Yes, I blog. And people I know I blog. People know I like to write and they know because I told them. Those aren’t secrets. But I have only said the words, I am a writer, to two people. Instead of telling people, “Oh, I’m a writer.” I say, “Oh, I just like to write.” Because the truth is, beyond bloging…  I have ideas for novels and short stories. They’re ones I’ve been working on for many years and very few people know about. And I don’t tell anyone because not only don’t I think they’re really all that good enough or great but because I don’t have a whole lot actually written. Not enough to really share with anyone. One of my story ideas is a romance murder mystery while another one is a spin on a classic Christmas Tale. I have a slightly sci-fi/fantasy spin on Beauty & the Beast and a complicated Greek Mythology twist brought into modern times and Zeus muse daughters. None of which are Pulitzer prize worthy so I figure… why brag about them?  So, I never thought of myself as a… writer. Even now, the label sounds foreign and strange to me. To be a writer, I always thought you had to have that passion, that drive, and dedication real writers had to have!

The label behind what a writer should be however, has different meanings. To me, writers are intellectuals or classics like Charles Dickens’, Jane Austin or Proust. To me writers of today are dedicated bloggers who write everyday just because they have something to say. Writers are the people who spend hours in coffee shops writing. You have Hollywood writers, journalists, editors, bloggers, and everyday people who struggle to get their work published. Because that’s what writers do… all the time. Writers are what they do and who they are because it’s their job or their dream. It was in turn, a stereotype I had placed on others.

So writing was just a label I never associated with myself. Because while I enjoy writing, because I don’t have that same dedication I let myself believe that I wasn’t a writer. But as I sat on that bus, and let the confession and my someday story ideas slip from my mouth into Coughdrop’s ears, I realized… I am a writer! While I might not have the same drive, or the right dedication that more serious writer’s may have, I do enjoy writing! I do have a semi-passion for it. My mind is constantly coming up with ideas to blog about. It’s just the ideas I scribble down from my notebook have a hard time making it passed the paper and into some sort of coherent thought. I can’t tell you why exactly I have such trouble, because I’m not exactly sure myself.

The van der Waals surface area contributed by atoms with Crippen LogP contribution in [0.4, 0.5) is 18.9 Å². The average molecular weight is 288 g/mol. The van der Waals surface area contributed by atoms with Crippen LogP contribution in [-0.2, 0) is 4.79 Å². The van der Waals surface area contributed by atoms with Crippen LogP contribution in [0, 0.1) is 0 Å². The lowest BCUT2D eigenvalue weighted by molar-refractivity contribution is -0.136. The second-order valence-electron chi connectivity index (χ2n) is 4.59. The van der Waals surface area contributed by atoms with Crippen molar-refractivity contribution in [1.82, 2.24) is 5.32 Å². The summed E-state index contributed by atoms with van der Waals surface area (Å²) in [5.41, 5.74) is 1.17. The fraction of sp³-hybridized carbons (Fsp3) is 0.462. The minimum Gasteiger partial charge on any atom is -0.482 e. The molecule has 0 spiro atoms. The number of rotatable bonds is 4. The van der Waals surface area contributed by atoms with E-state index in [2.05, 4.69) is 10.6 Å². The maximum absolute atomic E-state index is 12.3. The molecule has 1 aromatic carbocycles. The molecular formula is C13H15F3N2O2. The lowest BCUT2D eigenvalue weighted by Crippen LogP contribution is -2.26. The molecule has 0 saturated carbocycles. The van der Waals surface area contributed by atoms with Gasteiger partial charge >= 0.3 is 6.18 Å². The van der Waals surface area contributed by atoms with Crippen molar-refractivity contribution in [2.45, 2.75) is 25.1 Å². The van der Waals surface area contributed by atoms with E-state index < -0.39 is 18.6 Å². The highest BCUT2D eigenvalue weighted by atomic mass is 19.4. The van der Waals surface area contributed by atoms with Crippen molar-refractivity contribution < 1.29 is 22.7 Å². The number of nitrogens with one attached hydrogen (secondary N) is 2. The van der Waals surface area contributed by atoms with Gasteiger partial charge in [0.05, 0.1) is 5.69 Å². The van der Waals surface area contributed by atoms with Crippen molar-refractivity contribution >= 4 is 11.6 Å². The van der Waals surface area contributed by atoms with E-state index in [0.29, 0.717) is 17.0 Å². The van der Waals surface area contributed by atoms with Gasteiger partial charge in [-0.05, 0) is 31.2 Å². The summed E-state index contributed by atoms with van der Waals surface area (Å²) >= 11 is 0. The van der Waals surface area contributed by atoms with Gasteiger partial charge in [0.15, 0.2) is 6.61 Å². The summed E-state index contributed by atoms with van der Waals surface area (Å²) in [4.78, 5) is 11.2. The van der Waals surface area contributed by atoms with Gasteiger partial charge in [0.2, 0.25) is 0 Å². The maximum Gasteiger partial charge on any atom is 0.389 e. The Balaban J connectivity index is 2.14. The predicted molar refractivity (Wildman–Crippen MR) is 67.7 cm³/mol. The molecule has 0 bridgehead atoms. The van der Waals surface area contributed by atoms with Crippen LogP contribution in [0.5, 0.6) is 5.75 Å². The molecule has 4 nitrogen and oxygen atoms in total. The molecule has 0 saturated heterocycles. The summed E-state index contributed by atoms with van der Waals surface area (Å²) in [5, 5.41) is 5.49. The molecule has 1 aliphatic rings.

All I know is that, the more I write, the easier writing becomes and the more I enjoy it. I still may have trouble after a few days piecing my thoughts together, but the overall writing becomes easier. But the more I write, the less sleep I get. And I worry if I miss a day about how many more entries I have to make up. You could say I place too high of expectations upon myself of having to write every day. But when it comes down to it, I am a writer. And it’s a label I’m comfortable with. While writing may never be anything more than a hobby, I’m beginning to feel like labels can be a good thing. I’m beginning to realize that as long you love what you do and at some level have that passion (even if it doesn’t manifest into a profession) that it’s okay to let a label be a part of who you are. I’m probably not going to yell it up across the rooftop’s to people or brag about it in conversation. But for the first time, if the topic of writing comes up, I am no longer going to shyly say “Oh, I just like to write.”  Because I am a writer!

Meet My Alter Ego, Lilly

Before Beyoncé admitted to the world about her alter ego, Sasha Fierce, I used to come up with alter ego names’ for myself. For instance, Elizabeth Henry was the pen name I wanted to write with if I ever became published (online blog not counting). It’s a combination of my middle name and my father’s last name. I loved how old-fashioned (and very British) it sounded. I used to think that it would bring more credibility than my own name ever would. But my favourite alter ego name I created for myself has to be Lilly Adams.

Lilly Adams was a persona I created when I was sixteen and watching America’s Next Top Model. Like most sixteen year old girls, I was obsessed with fashion. Most of the time, Lilly looked like model/actress Lily Cole but her looks changed depending on my mood. So after playing around with names I liked, I swore that if I ever lost the massive amount of weight it would take for me walk down a runway, that this two hundred twenty pound sixteen year old would want her model name to be known as Lilly Adams.

It started mostly as an absurd thought. I never really thought that I’d ever really be a model so, I put it on the back burner for years as a silly idea. In fact, I never really told many people about my fake model name. I could already imagine the eye rolls, the chuckles and blank stares I would receive. ‘So, you want to be a model?’ was the voices I heard in my head, mocking me. And honestly, it wasn’t so much I wanted to be a model. I was just a cliché teenager who wanted a beautiful photograph to help validate her ever wavering confidence.